Why US Gasoline Inventories Fell from All-Time High
US gasoline inventories
The EIA (U.S. Energy Information Administration) reported that US gasoline inventories fell by 2.6 MMbbls (million barrels) to 256.4 MMbbls between February 10 and February 17, 2017. US gasoline inventories hit 259.1 MMbbls for the week ending February 10, 2017, the highest level ever.
A market survey estimated that US gasoline inventories would fall by 0.8 MMbbls between February 10 and February 17, 2017. A larger-than-expected fall in gasoline inventories supported gasoline prices on February 23, 2017. Bullish momentum in crude oil (IEZ) (UCO) (ERY) (IXC) prices also supported gasoline prices on February 23, 2017. Volatility in gasoline and crude oil prices impact the profitability of oil producers and refiners like Western Refining (WNR), Valero (VLO), and Bonanza Creek Energy (BCEI). For more on crude oil and gasoline prices, read part one and part five of this series.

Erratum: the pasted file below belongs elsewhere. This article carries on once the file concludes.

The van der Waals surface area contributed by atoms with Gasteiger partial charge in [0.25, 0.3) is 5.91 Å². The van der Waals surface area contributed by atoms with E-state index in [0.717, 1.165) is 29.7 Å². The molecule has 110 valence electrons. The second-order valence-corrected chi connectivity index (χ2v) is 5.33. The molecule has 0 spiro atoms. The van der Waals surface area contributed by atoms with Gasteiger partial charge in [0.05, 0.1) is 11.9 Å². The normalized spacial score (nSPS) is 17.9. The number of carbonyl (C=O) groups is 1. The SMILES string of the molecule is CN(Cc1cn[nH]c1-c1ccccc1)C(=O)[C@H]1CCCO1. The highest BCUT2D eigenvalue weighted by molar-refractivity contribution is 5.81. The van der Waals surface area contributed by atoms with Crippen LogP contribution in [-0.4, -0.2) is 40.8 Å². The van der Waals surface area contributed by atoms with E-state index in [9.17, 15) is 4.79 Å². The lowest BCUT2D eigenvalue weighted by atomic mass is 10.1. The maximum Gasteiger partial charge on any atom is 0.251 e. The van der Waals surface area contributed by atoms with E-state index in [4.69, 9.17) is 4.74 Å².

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Gasoline production, imports, and demand
US gasoline production rose by 479,000 bpd (barrels per day) to 9,429,000 bpd between February 10 and February 17, 2017. Production rose 5.4% week-over-week but fell 5.7% year-over-year. US gasoline imports fell by 237,000 bpd to 367,000 bpd during the same period. Gasoline demand rose by 230,000 bpd to 8,663,000 bpd.
Impact of gasoline inventories
For the week ending February 17, 2017, US gasoline inventories are in the upper end of the five-year range. Near-record gasoline inventories could pressure gasoline and crude oil prices.
Lower gasoline and crude oil prices could have a negative impact on the profitability of oil producers and refiners like Northern Tier Energy (NTI), Stone Energy (SGY), Tesoro (TSO), and Phillips 66 (PSX).
In the next part of this series, we’ll take a look at US distillate inventories.